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Finance Minister Chrystia Freeland takes part in a TV interview after tabling the budget on Parliament Hill in Ottawa, on April 16, 2024.Justin Tang/The Canadian Press

Duncan Rowland is the founder and CEO of, a Toronto-based capital markets startup.

This isn’t going to be a popular take, but I don’t think that the sky is going to fall as a result of the capital gains inclusion-rate increase, as announced in the federal budget last week. People don’t start companies because of the capital gains inclusion rate: They want to solve a problem, or build a great product.

Capital gains are profits made from selling assets, such as stocks or property. Last week, Ottawa raised the amount that would be taxable. For businesses, and for individuals beyond a certain threshold, 67 per cent of capital gains would be subject to taxes, up from 50 per cent. Critics have said this would deter business investment, particularly for startups.

But when the reverse happened, when the inclusion rate was cut from to 50 per cent from 75 per cent in 1999, I don’t recall there being a wave of new companies created, and frankly if the inclusion rate today was cut to 25 per cent from 50 per cent, I don’t think there would be a wave of new companies or new investors.

I’m old enough to remember when the Land Transfer Tax was rolled out in Toronto: Doomsayers said it would kill the housing market, but it didn’t. People still wanted to live in Toronto, and would pay almost any price to do so.

Similarly, the “demand” side of starting a company is inelastic in the context of tax rates. People who have an idea that gnaws at them, or are bored, or feel underpaid, or a combination of these, will start a company rather than be a drone. Anyone who tells you “I would have started a company, but then the capital gains rate was increased,” is full of it and looking for excuses.

Even in the United States, where there is a huge US$10-million tax exemption on capital gains for a company founder, from conversations with my American counterparts, this isn’t the impetus for starting a company.

I also find it dubious that investors are suddenly going to run away from the startup space.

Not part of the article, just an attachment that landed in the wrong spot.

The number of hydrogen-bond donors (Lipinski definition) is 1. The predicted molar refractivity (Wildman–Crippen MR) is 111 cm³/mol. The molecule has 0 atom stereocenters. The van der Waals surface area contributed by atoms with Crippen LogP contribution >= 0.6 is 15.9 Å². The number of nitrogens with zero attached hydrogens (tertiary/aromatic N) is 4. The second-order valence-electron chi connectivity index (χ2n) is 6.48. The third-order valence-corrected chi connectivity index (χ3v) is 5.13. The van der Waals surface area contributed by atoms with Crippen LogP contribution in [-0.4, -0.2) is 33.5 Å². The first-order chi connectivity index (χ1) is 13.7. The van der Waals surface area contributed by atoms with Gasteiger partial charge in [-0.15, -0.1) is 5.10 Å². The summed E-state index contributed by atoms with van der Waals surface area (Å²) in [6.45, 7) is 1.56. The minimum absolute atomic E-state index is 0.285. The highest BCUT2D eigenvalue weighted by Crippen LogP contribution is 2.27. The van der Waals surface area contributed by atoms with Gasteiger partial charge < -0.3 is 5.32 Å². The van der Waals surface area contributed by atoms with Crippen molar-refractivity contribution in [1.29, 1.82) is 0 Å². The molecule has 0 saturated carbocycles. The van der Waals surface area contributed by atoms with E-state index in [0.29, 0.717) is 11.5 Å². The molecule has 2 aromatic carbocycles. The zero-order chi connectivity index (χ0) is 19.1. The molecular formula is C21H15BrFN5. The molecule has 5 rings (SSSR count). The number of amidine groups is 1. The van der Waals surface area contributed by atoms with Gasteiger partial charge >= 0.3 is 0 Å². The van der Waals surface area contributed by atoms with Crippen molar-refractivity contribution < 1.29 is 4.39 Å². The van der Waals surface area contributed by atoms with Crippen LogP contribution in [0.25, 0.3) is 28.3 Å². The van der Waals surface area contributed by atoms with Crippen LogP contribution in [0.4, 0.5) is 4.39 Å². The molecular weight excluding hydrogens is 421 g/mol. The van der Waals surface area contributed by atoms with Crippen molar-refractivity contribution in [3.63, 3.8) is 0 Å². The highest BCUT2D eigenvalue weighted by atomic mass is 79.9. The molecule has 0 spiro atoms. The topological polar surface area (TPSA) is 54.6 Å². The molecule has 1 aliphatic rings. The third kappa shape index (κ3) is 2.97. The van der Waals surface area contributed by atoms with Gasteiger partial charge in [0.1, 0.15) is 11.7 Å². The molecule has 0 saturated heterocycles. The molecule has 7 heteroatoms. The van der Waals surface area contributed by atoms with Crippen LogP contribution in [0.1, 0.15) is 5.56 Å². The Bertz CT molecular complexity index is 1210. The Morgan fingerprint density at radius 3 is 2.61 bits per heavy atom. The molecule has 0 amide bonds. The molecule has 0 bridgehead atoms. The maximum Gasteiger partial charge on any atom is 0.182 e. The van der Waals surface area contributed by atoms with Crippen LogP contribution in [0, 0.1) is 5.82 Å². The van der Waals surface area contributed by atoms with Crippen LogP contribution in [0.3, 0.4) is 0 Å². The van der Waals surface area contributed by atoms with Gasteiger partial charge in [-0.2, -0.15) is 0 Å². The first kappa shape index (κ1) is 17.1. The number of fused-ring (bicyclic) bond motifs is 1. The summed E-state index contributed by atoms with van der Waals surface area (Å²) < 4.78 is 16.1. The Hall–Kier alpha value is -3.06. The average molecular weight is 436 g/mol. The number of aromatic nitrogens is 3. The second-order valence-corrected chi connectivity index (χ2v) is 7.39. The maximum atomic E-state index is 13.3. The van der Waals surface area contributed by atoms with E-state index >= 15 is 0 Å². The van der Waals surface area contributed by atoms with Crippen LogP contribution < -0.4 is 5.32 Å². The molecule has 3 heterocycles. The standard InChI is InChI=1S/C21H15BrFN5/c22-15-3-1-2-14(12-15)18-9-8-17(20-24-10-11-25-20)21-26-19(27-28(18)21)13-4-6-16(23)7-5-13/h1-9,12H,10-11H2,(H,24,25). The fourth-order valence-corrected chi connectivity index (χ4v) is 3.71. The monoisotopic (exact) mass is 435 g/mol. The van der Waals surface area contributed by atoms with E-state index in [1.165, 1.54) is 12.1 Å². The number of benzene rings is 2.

A venture capital company investing in startups has to raise funds itself and promise its own investors outsized returns. Those investors are typically sophisticated individuals or companies that have investments across fixed income, equities and other asset classes. They will be dealing with the higher inclusion rate on all of their investments, not just venture capital, so there is no loss of comparative advantage for their allocation to VC.

The VC firm aims to score a big gain on 10 to 20 per cent of the companies in their portfolio, to offset the eventual writeoffs of the other 80 to 90 per cent. Most Canadian VCs don’t invest in prerevenue startups, so when they actually write a cheque for a company, there are high expectations of a return of 10 times or greater. If they think that a business is going to experience exponential growth, would they really elect not to invest, because now they’re going to get slightly less money from an exit?

Can you imagine the VC portfolio manager telling their investors: “Sure, we could have made $10-million from this investment, but by not investing, I helped us avoid paying an extra $700,000 in tax!”

In the movie The Social Network, the Sean Parker character says, “You know what’s cool, a billion-dollar idea.” In the startup world, we’re all chasing that billion-dollar idea, and the billion dollars that comes with it. With this change in the inclusion rate, a billion-dollar idea is still worth a billion dollars. Canadian entrepreneurs are still going to pursue it, and Canadian investors are still going to search for it.

If a Canadian founder gets her funding from the United States, it’s probably because that American investor had a greater risk appetite and was willing to offer a better deal. If she had to relocate to the New York, San Francisco or London because that’s where the money and clients are, then she’s a smart business person, and the inclusion rate was again a non-factor in that decision.

Those locations have ecosystems with deeper and more diverse sources of funds, more experienced advisers, bigger pools of clients, and a community for networking and sharing ideas. An early-stage startup is going to leverage those advantages in pursuit of top-line revenue growth, a later-stage startup will leverage them to scale its operations. A capital gains inclusion rate has no impact on either of those goals.

U.S. Supreme Court justice Oliver Wendell Holmes said nearly a century ago: “Taxes are what we pay for a civilized society.” This holds true today, so I’d prefer to see less hysteria, and more consideration that something has to be done to reduce homelessness and make housing affordable for the next generation.

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